How such a capital investment cost would be spread over time is an important policy decision. Most of this investment would not come out of education ministry budgets but out of the budgets of other infrastructure-oriented ministries.
Still, assuming it is spread over the period of eight years between 2023 and 2030, it would add $23 billion per year or almost a quarter to the financing gap estimated in this paper for achieving national SDG 4 targets. For any government, this presents a difficult set of choices when stacked against deficits in teachers, teacher support, teaching and learning materials and other essential inputs to the education process.
Digital transformation in Nigeria’s education sector
Digital transformation in education or the adoption and use of education technologies in Nigeria has been slow, especially for government-owned schools, which have infrastructure problems such as shortage of classrooms and teacher-student ratio to deal with.
This means making available basic digital tech devices to enhance teaching and learning is out of reach. Some private schools are leading pioneers of digital transformation, especially for administrators that understand how important it is to yield desirable output. Examples of such can be found in top cities across Nigeria.
Education technology is the combined use of computer hardware, software and educational theory and practice to facilitate learning. It creates, uses and manages technological processes and educational resources to help improve academic performance. There are new technological tools which can be integrated in school’s for efficient and effective school management, and this is a trend every country should adopt in order to achieve their educational goals.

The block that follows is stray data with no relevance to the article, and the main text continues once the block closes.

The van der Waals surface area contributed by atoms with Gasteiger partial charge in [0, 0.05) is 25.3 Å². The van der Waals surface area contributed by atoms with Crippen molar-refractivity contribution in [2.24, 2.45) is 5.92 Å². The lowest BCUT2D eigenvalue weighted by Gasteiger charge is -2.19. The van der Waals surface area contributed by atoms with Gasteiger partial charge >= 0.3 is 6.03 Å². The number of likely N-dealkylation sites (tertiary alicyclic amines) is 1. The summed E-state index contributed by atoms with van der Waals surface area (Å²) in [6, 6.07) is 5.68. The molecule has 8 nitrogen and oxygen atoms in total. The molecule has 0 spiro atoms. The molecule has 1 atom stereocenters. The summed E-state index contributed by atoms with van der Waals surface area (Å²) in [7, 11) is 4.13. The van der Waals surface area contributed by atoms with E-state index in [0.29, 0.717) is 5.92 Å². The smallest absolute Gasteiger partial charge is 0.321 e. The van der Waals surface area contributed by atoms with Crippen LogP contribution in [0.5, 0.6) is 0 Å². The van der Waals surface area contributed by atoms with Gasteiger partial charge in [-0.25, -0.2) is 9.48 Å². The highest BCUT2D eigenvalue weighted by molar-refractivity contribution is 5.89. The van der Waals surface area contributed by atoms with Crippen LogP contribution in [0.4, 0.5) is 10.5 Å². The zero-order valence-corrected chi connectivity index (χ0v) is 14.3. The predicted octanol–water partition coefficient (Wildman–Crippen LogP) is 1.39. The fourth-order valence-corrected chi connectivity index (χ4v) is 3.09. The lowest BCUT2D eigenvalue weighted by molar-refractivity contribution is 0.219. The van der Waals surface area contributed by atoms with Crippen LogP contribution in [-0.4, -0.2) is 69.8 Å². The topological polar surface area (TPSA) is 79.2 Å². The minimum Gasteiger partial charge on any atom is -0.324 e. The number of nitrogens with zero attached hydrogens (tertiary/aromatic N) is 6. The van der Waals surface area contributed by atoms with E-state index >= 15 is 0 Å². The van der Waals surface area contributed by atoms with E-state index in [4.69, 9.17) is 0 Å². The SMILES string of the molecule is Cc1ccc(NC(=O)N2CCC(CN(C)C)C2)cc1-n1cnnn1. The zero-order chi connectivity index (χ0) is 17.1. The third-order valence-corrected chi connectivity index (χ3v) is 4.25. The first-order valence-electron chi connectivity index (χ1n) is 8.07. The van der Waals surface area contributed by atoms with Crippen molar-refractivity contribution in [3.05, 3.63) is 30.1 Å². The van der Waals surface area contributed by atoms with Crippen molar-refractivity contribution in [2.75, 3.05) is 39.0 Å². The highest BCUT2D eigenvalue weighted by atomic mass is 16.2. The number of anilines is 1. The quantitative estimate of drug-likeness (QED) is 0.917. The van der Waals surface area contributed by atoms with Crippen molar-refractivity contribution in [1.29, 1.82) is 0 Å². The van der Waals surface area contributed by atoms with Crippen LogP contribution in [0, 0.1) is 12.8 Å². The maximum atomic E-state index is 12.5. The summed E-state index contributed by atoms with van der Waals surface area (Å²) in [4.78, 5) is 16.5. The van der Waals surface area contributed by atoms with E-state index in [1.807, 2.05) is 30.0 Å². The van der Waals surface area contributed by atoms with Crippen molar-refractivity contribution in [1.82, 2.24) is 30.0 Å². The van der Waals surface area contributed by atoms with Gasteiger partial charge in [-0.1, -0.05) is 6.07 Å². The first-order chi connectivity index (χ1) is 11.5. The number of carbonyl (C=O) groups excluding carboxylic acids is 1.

However, the provision of universal access electricity, internet connectivity and affordable data usage are prerequisites to enabling digital transformation in education. This is the point where inter-ministerial collaborations are required among the ministries of education, power, and digital economy.
In 2016, the Federal Government of Nigeria (FGN) launched the Energising Education Programme (EEP) to supply 37 Federal Universities and 7 University Teaching Hospitals across Nigeria with reliable, clean power. This meant building an independent power plant, improving the distribution system, installing street lights to increase campus security, and creating a top-notch renewable energy training facility for each university.
The project is implemented by the Rural Electrification Agency (REA) and developed in phases. Phase one will deliver 28.5 megawatts (MW) to nine Federal Universities and one University Teaching Hospital, using solar hybrid and/or gas-fired captive power plants.
Phase one was fully funded by the FGN, within this phase there are seven solar hybrid projects currently benefitting from funding from the Green Bond issued by the FGN. While subsequent phases are to be funded by the Nigeria Electrification Project which is an FGN project in partnership with the World Bank and African Development Bank.
While the EEP targets federal universities, if offers a model to states that want to improve access to electricity for schools providing basic education. An incentives-based model could be evolved in negotiation with telecommunication companies or other internet service providers to deliver connectivity and have special data usage charges for schools. Achieving means trade-offs for governments and making tough decisions if the pace of digital transformation in education at the elementary level is to quicken, especially in rural areas.